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I'm applying for a job, and among the questions in the boss's e-mail is:

"How many of [your previous] employers would provide positive references for you?"

Most times, hiring managers ask for references knowing we'll leave out the unfavorable ones, but this time he's implicitly asking about those.

What should I say? The honest answer would be "All but one". But I'd hate to be the only applicant who's being honest. Should I briefly explain about the unfavorable one, even though he didn't ask me to?

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    I'd be honest "All the ones I'm going to let you talk to." – Kilisi Apr 5 '16 at 5:15
  • I recall reading a Forbes (or Washington Post article I think) that states nearly all employer references are bad ones. If this manager was doing interviews for a while, maybe he was asking that just a way to test your honesty since he had so many people shocked by negative references even though they left on good terms. – Dan Apr 5 '16 at 15:38
  • @Dan Seriously? Bad in what way, "employee X left and we wanted to keep them..." or "employee X was terrible and we were glad to see them go..."? – James Apr 7 '16 at 14:32
  • It's a trap! This is a trick question. – Xavier J Apr 11 '16 at 19:51
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But I'd hate to be the only applicant who's being honest.

If you value honesty, you should love being the only applicant who's being honest. I'm guessing the whole point of the question was to see if you are honest or not.

And if a potential employer doesn't value honesty, would you really want to work there anyway?

When I ask questions in an interview, not all of them will have flattering answers. I want to hear if a candidate will tell me the truth, try to weasel out of answering, or will just lie. I never hire people who lie - I assume that if they will lie during an interview, they will lie other times as well and some of those times might be important to my company.

Just answer his question truthfully. Don't offer explanations unless and until you are asked for them.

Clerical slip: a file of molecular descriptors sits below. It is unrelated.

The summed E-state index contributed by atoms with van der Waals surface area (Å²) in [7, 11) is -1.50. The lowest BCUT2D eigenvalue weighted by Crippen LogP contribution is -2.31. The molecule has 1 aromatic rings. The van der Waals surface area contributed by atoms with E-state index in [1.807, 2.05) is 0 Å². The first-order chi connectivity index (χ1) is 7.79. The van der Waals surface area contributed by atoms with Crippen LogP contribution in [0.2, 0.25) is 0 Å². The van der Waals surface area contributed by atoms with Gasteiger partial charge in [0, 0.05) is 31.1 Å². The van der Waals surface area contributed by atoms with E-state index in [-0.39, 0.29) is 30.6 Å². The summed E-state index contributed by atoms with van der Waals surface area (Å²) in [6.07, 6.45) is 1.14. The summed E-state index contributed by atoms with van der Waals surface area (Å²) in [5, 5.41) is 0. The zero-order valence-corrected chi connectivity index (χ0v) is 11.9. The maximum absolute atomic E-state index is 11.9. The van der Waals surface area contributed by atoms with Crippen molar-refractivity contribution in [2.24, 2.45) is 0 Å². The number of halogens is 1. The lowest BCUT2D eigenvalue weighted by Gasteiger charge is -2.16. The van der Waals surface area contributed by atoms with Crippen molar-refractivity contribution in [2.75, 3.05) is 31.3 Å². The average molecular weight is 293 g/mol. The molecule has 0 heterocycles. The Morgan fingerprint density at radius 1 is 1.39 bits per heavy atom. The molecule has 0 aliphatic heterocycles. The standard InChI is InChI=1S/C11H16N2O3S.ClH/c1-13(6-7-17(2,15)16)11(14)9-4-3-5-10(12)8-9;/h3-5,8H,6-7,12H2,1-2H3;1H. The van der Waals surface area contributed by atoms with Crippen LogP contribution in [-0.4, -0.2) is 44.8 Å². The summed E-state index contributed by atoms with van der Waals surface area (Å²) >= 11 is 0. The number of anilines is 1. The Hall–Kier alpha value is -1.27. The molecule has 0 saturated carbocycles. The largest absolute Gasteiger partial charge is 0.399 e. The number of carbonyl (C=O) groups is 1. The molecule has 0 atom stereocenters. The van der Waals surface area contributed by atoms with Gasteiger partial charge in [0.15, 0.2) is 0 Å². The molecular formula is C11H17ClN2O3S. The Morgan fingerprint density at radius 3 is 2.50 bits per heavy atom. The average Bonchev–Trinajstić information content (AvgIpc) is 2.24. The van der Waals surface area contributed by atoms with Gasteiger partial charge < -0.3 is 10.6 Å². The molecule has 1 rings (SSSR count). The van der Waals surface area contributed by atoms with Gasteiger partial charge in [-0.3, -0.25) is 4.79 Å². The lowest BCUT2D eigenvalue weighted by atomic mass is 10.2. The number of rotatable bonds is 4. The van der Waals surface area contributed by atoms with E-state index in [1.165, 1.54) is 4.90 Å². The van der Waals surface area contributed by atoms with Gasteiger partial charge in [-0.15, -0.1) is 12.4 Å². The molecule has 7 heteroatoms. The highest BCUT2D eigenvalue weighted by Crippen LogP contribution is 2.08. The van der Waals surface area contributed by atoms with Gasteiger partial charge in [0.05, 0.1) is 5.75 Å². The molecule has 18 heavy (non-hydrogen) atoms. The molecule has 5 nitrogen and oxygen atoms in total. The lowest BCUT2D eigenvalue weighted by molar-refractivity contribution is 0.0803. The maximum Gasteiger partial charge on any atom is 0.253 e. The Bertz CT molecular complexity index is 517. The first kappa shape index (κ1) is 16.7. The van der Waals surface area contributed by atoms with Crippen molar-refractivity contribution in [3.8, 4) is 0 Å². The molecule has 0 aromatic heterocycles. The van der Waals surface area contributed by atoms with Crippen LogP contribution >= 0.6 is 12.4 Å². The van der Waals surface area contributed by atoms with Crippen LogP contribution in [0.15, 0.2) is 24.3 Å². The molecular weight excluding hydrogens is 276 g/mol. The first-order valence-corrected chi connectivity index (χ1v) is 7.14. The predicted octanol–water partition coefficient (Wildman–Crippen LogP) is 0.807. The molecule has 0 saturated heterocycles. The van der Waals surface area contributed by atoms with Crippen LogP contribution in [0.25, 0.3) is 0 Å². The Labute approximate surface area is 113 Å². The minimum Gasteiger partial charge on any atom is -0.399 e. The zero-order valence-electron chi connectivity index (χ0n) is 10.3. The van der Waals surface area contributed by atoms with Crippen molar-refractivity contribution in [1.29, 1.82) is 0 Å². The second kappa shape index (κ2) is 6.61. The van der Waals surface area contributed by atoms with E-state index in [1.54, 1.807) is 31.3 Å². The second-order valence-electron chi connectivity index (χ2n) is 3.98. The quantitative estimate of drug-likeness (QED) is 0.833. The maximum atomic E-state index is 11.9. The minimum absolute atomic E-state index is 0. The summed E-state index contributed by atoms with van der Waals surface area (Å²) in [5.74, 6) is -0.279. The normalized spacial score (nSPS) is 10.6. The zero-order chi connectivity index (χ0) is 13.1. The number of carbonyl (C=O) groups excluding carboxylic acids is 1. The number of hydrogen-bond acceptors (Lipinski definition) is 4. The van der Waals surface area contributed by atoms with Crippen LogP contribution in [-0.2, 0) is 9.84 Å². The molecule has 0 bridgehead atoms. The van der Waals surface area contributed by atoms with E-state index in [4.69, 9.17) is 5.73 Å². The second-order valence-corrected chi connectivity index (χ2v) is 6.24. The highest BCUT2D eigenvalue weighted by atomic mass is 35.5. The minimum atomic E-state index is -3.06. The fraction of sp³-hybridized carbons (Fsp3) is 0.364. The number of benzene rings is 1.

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That's a bit of a loaded question, of course. But plenty of companies have a policy of not providing references at all beyond confirming employment. So, you really can't expect to predict with any real accuracy what your employers will say about you. You don't really know whether your "negative" employer would give you a negative reference or not, and the interviewer knows this. So, he's probably looking not just for honesty, but insight and a positive outlook.

It seems entirely honest to me to say that you can't speak for any of your employers (because you can't, really), but that you had both positive and negative experiences with all of your employers. Then perhaps say that you're quite happy to talk about experiences at your old jobs, and ask what he would like to know. Then, if you are specifically asked to talk about negative stuff, try to explain it objectively, as miscommunication, divergent points of view, etc. Then highlight what you learned from the stuff. That will convey a positive outlook, someone who is open-minded, coachable, and learns from his mistakes. Take responsibility for your own side of it, don't criticize the other. For example, if you are asked what you didn't like about working at wherever, say something like "I didn't like the way I handled X. I found myself between rock Y and hard place Z, and I did Q about it. Knowing what I know now, I would have done R." This avoids criticizing your employer for putting you between the rock and the hard place, and turns it into a learning experience for you. This is the way that a person with a positive outlook addresses problems that come up, rather than focusing on the mistakes that others made to put you in a difficult position. After all, even if you were completely mismanaged, and your manager was really weak, there are always ways that you could have improved your handling of the situation. This is equally true when you were well managed. If you have a strong focus on how you can improve yourself, you should come out fine answering this or any other tough question you get in an interview.